Editors of Shakespeare's Complete Works must decide what to include. Although not in the First Folio collection of 1623, The Two Noble Kinsmen and Edward III have now entered the canon as plays co-authored by Shakespeare. Determining the Shakespeare Canon makes the case for lifting Arden of Faversham, first published in 1592, over the same threshold. A wealth of evidence indicates that Shakespeare was wholly or largely responsible for several of its central scenes (constituting Act III in editions divided into acts), and that the domestic tragedy can thus be added to the mounting list of his dramatic collaborations. Shakespeare's beginnings as a playwright are due for reconsideration.
Fascinated by them, unable to ignore them, and imaginatively stimulated by them, Charles Dickens was an acute and unsentimental reporter on the dogs he kept and encountered during a time when they were a burgeoning part of the nineteenth-century urban and domestic scene. As dogs inhabited Dickens's city, so too did they populate his fiction, journalism, and letters. In the first book-length work of criticism on Dickens's relationship to canines, Beryl Gray shows that dogs, real and invented, were intrinsic to Dickens's vision and experience of London and to his representations of its life.
On the fiftieth anniversary of the death of T. S. Eliot, the award-winning biographer Robert Crawford presents us with the first volume of a comprehensive account of this poetic genius. Young Eliot traces the life of the twentieth century's most important poet from his childhood in St. Louis to the publication of his revolutionary poem The Waste Land.
Treacherous Faith offers a new and ambitious cross-disciplinary account of the ways writers from the early English Reformation to the Restoration generated, sustained, or questioned cultural anxieties about heresy and heretics. This book examines the dark, often brutal story of defining, constructing, and punishing heretics in early modern England, and especially the ways writers themselves contributed to or interrogated the politics of religious fear-mongering and demonizing.
Fantasy is a creation of the Enlightenment and the recognition that excitement and wonder can be found in imagining impossible things. From the ghost stories of the Gothic to the zombies and vampires of twenty-first-century popular literature, from Mrs Radcliffe to Ms Rowling, the fantastic has been popular with readers. Since Tolkien and his many imitators, however, it has become a major publishing phenomenon.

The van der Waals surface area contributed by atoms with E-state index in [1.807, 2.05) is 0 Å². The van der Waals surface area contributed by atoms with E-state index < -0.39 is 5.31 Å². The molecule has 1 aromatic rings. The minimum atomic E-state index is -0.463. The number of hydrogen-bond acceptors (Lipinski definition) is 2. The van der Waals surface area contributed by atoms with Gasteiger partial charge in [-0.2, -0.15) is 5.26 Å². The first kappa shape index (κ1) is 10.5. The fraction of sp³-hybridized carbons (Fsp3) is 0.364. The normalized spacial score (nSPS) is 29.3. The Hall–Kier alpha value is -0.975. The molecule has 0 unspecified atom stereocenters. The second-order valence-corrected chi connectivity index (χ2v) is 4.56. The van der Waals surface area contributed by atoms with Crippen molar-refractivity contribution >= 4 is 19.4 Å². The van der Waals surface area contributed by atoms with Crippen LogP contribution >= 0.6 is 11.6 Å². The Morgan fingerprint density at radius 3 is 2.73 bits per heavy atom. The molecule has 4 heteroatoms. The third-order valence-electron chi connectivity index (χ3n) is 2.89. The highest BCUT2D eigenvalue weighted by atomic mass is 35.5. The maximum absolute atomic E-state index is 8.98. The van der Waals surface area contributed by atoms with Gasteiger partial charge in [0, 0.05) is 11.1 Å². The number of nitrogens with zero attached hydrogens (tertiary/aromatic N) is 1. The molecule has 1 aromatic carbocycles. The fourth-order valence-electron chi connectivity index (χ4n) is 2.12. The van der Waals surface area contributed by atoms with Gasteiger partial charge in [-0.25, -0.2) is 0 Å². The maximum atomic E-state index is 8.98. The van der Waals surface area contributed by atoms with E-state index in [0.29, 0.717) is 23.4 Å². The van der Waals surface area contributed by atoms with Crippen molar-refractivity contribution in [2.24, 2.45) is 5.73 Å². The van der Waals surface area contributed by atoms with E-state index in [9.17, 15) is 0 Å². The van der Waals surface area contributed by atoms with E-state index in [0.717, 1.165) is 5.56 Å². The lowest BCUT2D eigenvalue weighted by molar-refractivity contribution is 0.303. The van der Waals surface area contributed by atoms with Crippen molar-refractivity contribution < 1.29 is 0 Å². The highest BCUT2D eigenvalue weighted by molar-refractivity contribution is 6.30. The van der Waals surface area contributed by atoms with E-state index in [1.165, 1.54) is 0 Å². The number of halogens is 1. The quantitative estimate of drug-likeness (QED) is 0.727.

In Oscar Wilde’s Chatterton, Joseph Bristow and Rebecca N. Mitchell explore Wilde’s fascination with the eighteenth-century forger Thomas Chatterton, who tragically took his life at the age of seventeen. This innovative study combines a scholarly monograph with a textual edition of the extensive notes that Wilde took on the brilliant forger who inspired not only Coleridge, Wordsworth, and Keats but also Victorian artists and authors. Bristow and Mitchell argue that Wilde’s substantial “Chatterton” notebook, which previous scholars have deemed a work of plagiarism, is central to his development as a gifted writer of criticism, drama, fiction, and poetry.
Ever since Karl Jasper's "axial age" paradigm, there have been a number of influential studies comparing ancient East Asian and Greco-Roman history and culture. Most of these have centered on the emergence of the world's philosophical and religious traditions, or on models of empire building. However, to date there has been no comparative study involving literatures of multiple traditions in the ancient East Asian and Mediterranean cultural spheres. At first glance, it would appear that the literary cultures of early Japan and Rome share little in common with each other. Yet both were intimately connected with the literature of antecedent "reference cultures," China and Greece respectively.